The Man Who Made The Famicom On Success And The Importance Of Game Preservation


When one tries to list the names of those responsible for Nintendo’s successes, you often get the usual suspects: Shigeru Miyamoto, Eiji Aonuma, Koji Kondo, Gunpei Yokoi, etc.

But even the most dedicated Nintendo devotee might not recognize Masayuki Uemura. And who is that you might be asking? Why, he’s only the guy who designed the Famicom, which would become the Nintendo Entertainment System in America.

The Famicom, unquestionably one of the most influential and flat out important pieces of hardware related to gaming of the past 30 years, turns 30 in just a few days. July 15, to be precise. So Famitsu sat down to ask its maker to ask some questions, with Polygon was nice enough to translate the answers for those of us who don’t know Japanese.

The entire thing, top to bottom, is a fascinating read. Though one stand out portion is about the moment the semi-successful toy maker realized he had become a bona fide successful video game console designer:

“I lived in a big apartment complex in Osaka with around 1000 people in it, and usually if a toy sold a million across Japan, there’d be one family or so in each building of the complex that had it. With the Famicom, though, I’d start having neighborhood kids go up to me and say ’Hey, that video game you made doesn’t work on my TV.’ They’d ask me for customer service! And that just kept on happening.”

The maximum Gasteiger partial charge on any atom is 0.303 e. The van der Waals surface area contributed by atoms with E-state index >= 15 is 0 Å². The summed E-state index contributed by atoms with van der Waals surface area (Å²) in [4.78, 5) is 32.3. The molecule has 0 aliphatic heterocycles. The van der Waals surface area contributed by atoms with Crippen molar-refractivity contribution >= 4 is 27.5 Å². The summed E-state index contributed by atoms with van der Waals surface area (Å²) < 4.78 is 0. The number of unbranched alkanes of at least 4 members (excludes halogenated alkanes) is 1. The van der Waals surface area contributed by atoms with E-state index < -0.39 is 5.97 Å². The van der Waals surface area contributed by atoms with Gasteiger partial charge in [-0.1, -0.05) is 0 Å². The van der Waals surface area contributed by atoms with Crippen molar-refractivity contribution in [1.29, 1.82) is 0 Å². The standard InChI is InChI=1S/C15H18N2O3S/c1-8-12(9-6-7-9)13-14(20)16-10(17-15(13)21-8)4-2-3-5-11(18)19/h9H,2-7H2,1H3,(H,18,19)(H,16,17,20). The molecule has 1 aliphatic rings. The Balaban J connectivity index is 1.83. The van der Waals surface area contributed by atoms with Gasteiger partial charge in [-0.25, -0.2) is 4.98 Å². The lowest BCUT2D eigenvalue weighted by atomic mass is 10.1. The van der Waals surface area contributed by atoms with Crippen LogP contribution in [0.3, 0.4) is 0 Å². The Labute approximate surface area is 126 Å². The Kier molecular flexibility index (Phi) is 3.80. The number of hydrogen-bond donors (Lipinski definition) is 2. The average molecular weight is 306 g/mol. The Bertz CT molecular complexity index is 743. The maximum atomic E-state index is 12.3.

Uemura is also delighted that many of the games designed for the hardware that he designed three decades ago are still played today, via the Virtual Console and similar means. Not only that, but he feels that it’s important that past games are remembered, and applauds similar efforts by some of Japan’s educational institutions:

“You have the Japanese Agency for Cultural Affairs taking steps to preserve anime, comics and games. Why do you think that is? In my opinion it’s because throughout history, play wasn’t something people kept records on very much. You might have the tools for play remaining, but how you actually played was mostly communicated by word-of-mouth. So maybe we can find what appear to be toys from the Indus civilization of 4000 or 5000 years ago, but we have no idea what they did with them.

Meanwhile, video games come with instructions. If we can bring that along to the next generation, then not only is that preserved, but we also preserve the feelings of the people that made those games.”


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